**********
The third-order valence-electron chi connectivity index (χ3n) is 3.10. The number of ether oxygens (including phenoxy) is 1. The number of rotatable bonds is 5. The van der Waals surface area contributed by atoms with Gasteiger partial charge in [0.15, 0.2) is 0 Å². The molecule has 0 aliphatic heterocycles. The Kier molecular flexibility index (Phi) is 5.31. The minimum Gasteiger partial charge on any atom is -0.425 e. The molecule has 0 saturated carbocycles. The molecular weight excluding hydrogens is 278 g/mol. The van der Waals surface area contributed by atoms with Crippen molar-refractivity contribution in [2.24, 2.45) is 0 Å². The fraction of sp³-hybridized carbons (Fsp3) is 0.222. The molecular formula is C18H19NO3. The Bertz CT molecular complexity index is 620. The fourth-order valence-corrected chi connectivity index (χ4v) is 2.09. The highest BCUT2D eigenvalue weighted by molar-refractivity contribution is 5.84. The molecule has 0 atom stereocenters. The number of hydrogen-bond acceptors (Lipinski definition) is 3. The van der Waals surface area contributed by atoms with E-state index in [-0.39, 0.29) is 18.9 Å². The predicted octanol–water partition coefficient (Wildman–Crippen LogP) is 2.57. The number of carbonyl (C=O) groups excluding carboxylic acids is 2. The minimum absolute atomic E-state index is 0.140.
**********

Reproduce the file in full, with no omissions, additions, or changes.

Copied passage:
The third-order valence-electron chi connectivity index (χ3n) is 3.10. The number of ether oxygens (including phenoxy) is 1. The number of rotatable bonds is 5. The van der Waals surface area contributed by atoms with Gasteiger partial charge in [0.15, 0.2) is 0 Å². The molecule has 0 aliphatic heterocycles. The Kier molecular flexibility index (Phi) is 5.31. The minimum Gasteiger partial charge on any atom is -0.425 e. The molecule has 0 saturated carbocycles. The molecular weight excluding hydrogens is 278 g/mol. The van der Waals surface area contributed by atoms with Crippen molar-refractivity contribution in [2.24, 2.45) is 0 Å². The fraction of sp³-hybridized carbons (Fsp3) is 0.222. The molecular formula is C18H19NO3. The Bertz CT molecular complexity index is 620. The fourth-order valence-corrected chi connectivity index (χ4v) is 2.09. The highest BCUT2D eigenvalue weighted by molar-refractivity contribution is 5.84. The molecule has 0 atom stereocenters. The number of hydrogen-bond acceptors (Lipinski definition) is 3. The van der Waals surface area contributed by atoms with E-state index in [-0.39, 0.29) is 18.9 Å². The predicted octanol–water partition coefficient (Wildman–Crippen LogP) is 2.57. The number of carbonyl (C=O) groups excluding carboxylic acids is 2. The minimum absolute atomic E-state index is 0.140.